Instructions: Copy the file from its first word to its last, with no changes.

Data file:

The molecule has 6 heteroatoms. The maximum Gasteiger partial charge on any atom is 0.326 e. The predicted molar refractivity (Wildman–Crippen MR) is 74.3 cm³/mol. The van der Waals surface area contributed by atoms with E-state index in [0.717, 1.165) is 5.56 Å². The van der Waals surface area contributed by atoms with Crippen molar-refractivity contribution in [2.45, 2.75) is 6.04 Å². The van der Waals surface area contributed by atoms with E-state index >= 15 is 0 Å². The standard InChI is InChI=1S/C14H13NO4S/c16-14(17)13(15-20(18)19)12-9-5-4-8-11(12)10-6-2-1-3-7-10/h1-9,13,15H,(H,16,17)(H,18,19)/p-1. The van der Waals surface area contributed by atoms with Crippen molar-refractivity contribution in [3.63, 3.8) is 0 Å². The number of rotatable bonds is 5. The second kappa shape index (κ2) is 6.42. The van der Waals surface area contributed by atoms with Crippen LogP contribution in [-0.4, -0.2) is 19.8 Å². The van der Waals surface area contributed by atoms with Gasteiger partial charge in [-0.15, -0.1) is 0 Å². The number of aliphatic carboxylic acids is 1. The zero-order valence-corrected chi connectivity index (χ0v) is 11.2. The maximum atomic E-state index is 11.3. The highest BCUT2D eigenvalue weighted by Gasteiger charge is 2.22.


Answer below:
The molecule has 6 heteroatoms. The maximum Gasteiger partial charge on any atom is 0.326 e. The predicted molar refractivity (Wildman–Crippen MR) is 74.3 cm³/mol. The van der Waals surface area contributed by atoms with E-state index in [0.717, 1.165) is 5.56 Å². The van der Waals surface area contributed by atoms with Crippen molar-refractivity contribution in [2.45, 2.75) is 6.04 Å². The van der Waals surface area contributed by atoms with E-state index >= 15 is 0 Å². The standard InChI is InChI=1S/C14H13NO4S/c16-14(17)13(15-20(18)19)12-9-5-4-8-11(12)10-6-2-1-3-7-10/h1-9,13,15H,(H,16,17)(H,18,19)/p-1. The van der Waals surface area contributed by atoms with Crippen molar-refractivity contribution in [3.63, 3.8) is 0 Å². The number of rotatable bonds is 5. The second kappa shape index (κ2) is 6.42. The van der Waals surface area contributed by atoms with Crippen LogP contribution in [-0.4, -0.2) is 19.8 Å². The van der Waals surface area contributed by atoms with Gasteiger partial charge in [-0.15, -0.1) is 0 Å². The number of aliphatic carboxylic acids is 1. The zero-order valence-corrected chi connectivity index (χ0v) is 11.2. The maximum atomic E-state index is 11.3. The highest BCUT2D eigenvalue weighted by Gasteiger charge is 2.22.